Jobs of the Future for Our Kids

It’s that time of year again. Father’s Day. With lots of social media posts on what makes fathers so special. One post that struck a chord with me, drew a parallel between mothers and fathers, saying that whilst women carried their children in their hearts for a lifetime, fathers carried them in their heads. As a father of an impressionable 11-year old – nothing rang truer than this for me.

For me, my duty as a parent, is to carefully cultivate and enrich my children’s lives during the first 18 years with two main skillsets – life skills that build emotional stability and a formal education, which will ultimately enable their economic survival. Nothing new about that. But now there’s a twist.

Educational systems in fact have often not kept pace with the changing needs of the workplace and a survey from McKinsey on Technology, Jobs and the Future of Work conducted with young jobseekers and employers across nine countries validates this situation.

Approximately, 40% of employers today stated that a lack of skills was the main reason for entry-level job vacancies, and 60% said that new graduates were not adequately prepared for the world of work. Besides, gaps in technical skills in STEM subject degrees, many soft skills including communication, teamwork, and punctuality remained unaddressed.

Conversely, this situation will lead to workforce resources left feeling underutilized, simply because their jobs don’t help develop their skills or provide challenges to learn from. So, this leaves us with a very important question of – what can we do today to help build careers that are built to last for tomorrow, with a right balance of both technical and soft skills?

No longer a one-role journey

In a fast-changing digital world, our much-loved roles of a lifetime are likely to be disrupted with technology automation; running the very real risk of being replaced by a machine in the next 20 years. I have not seen the change we had in the last three years ever in my entire business life.

The Digital Age has not only changed the way we interact and socialize, but has also redefined the way the younger generation hurtles towards their professional destinies. And as technology comes into the mix at every stage, the possibility of job redundancies that our children may face, forces us to rethink the career skills we equip them for.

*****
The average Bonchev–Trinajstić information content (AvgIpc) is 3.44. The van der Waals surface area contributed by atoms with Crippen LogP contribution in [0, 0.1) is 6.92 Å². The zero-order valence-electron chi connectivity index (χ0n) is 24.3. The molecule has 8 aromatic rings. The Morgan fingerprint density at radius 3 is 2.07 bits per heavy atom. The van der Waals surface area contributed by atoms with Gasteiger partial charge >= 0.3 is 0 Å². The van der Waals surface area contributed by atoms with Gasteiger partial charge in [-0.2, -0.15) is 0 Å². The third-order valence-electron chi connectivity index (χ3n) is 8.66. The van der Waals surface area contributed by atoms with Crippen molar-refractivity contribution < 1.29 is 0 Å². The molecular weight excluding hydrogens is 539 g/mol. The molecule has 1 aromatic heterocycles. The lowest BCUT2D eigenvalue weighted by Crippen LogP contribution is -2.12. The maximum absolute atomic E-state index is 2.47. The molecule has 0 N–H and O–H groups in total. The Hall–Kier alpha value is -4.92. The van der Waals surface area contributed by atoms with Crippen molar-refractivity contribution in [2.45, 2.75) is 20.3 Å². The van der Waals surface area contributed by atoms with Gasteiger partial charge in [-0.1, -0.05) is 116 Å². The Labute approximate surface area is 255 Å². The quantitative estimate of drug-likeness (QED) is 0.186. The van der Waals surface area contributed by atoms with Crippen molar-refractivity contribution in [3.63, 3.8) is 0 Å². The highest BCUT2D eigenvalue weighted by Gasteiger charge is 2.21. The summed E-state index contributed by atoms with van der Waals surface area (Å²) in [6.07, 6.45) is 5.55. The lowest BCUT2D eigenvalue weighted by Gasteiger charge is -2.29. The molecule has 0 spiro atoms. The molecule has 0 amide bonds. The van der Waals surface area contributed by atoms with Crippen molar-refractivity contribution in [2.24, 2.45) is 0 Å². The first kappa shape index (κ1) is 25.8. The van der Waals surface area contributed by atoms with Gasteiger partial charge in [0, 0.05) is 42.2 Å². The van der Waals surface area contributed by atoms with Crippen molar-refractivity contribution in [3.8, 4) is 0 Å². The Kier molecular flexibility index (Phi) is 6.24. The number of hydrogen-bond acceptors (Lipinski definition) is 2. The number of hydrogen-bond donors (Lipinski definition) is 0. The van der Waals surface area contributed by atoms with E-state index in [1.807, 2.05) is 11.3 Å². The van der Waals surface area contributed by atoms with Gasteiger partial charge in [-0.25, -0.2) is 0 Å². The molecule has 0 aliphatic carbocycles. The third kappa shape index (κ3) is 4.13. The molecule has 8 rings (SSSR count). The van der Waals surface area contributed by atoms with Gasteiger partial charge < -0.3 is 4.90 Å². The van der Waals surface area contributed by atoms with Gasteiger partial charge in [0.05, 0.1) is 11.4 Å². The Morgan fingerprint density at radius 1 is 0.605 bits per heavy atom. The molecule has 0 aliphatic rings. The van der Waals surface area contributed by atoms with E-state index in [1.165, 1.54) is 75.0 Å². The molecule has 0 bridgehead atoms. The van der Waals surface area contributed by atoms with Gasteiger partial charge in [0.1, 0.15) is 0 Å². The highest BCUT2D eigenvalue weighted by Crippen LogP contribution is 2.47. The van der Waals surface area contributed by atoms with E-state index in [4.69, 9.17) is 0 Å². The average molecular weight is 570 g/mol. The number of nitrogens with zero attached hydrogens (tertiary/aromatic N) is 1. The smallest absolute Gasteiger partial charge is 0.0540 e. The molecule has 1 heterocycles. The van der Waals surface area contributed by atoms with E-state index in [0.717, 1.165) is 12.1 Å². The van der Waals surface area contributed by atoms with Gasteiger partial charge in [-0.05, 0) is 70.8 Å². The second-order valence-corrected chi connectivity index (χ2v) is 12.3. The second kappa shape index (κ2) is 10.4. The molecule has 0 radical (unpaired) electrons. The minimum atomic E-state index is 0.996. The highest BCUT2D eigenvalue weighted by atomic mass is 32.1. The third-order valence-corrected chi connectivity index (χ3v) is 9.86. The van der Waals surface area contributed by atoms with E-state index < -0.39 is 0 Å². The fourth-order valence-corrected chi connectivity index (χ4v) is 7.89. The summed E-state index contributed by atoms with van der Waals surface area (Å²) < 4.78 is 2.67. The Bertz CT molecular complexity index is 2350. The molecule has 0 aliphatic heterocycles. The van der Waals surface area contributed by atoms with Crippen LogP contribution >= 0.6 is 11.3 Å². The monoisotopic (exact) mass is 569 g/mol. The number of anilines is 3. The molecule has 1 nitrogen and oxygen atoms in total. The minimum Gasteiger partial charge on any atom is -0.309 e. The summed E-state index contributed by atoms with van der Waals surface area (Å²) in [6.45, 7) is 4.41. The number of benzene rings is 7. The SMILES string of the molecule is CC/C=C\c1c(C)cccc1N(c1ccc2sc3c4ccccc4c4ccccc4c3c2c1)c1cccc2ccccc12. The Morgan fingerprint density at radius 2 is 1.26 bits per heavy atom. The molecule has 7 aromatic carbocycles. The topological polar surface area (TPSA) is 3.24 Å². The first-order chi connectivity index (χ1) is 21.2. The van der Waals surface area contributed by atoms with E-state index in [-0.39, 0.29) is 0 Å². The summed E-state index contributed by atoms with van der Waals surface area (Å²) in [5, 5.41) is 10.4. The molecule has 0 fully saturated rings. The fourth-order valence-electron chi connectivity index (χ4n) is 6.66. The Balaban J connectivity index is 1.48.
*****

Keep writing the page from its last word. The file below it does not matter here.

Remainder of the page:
How are we then, to equip our children with professional skills that will still be relevant for them in the next 50 years of their professional lives?

New technologies bring new opportunities for skillsets

A World Economic Forum Report on The Future of Jobs cites that as the Fourth Industrial Revolution dawns on us, developments in genetics, artificial intelligence, robotics, nanotechnology, 3D printing and biotechnology, to name just a few, are all building and amplifying one another. Particularly for the UAE, the research has also mapped the primary skill clusters for the future of innovation to include Robotics, Data Science, 3D Printing and the Internet of Things, which will be the main physical and digital drivers of the fourth industrial revolution. Together with Big Data skill sets, the UAE has been ranked 16th globally in having the highest number of 3D printing and design talent, with 60% of 3D professionals working for local UAE companies.

The jobs of the future

From my vantage point, I believe that the relevant roles for the coming years will likely drive four key pillars for businesses today offering a great mix of technical, as well as, important soft skills. So, here’s my take on the STEM as well as soft skills that the younger generation will need to develop to stay relevant:

1. Competitive Advantage and Intuitive Business Models
Big Data skills
Statistical Analysis
Process Transformation
Business and Financial Operations
Critical Thinking
People and Talent Management

2. Delivery of new and existing services more conveniently and securely
Cloud and Distributed Computing
Web Architecture and Development Framework
Middleware and Integration Software
Network and Information Security
Co-ordination Skills
Service Orientation

3. Exploring new business models and revenue opportunities
Data Mining and Real Time Intelligence
Smart and Connected Technologies
Social Intelligence and Marketing
Judgement and Decision Making

4. Connecting data sources to drive customer experience
Mobile Development
Data Presentation and Visualization Technologies
Efficient Data Storage Systems and Management
Education and Training
User Interface Design
Cognitive Flexibility

So, just before the Eid, I will be looking at these transformations as a field of opportunities. Because I really do believe this is a magical time where anything is possible. And I will look at my son and think long hard, on how I can personally help positively direct his journey and help him to stay relevant.

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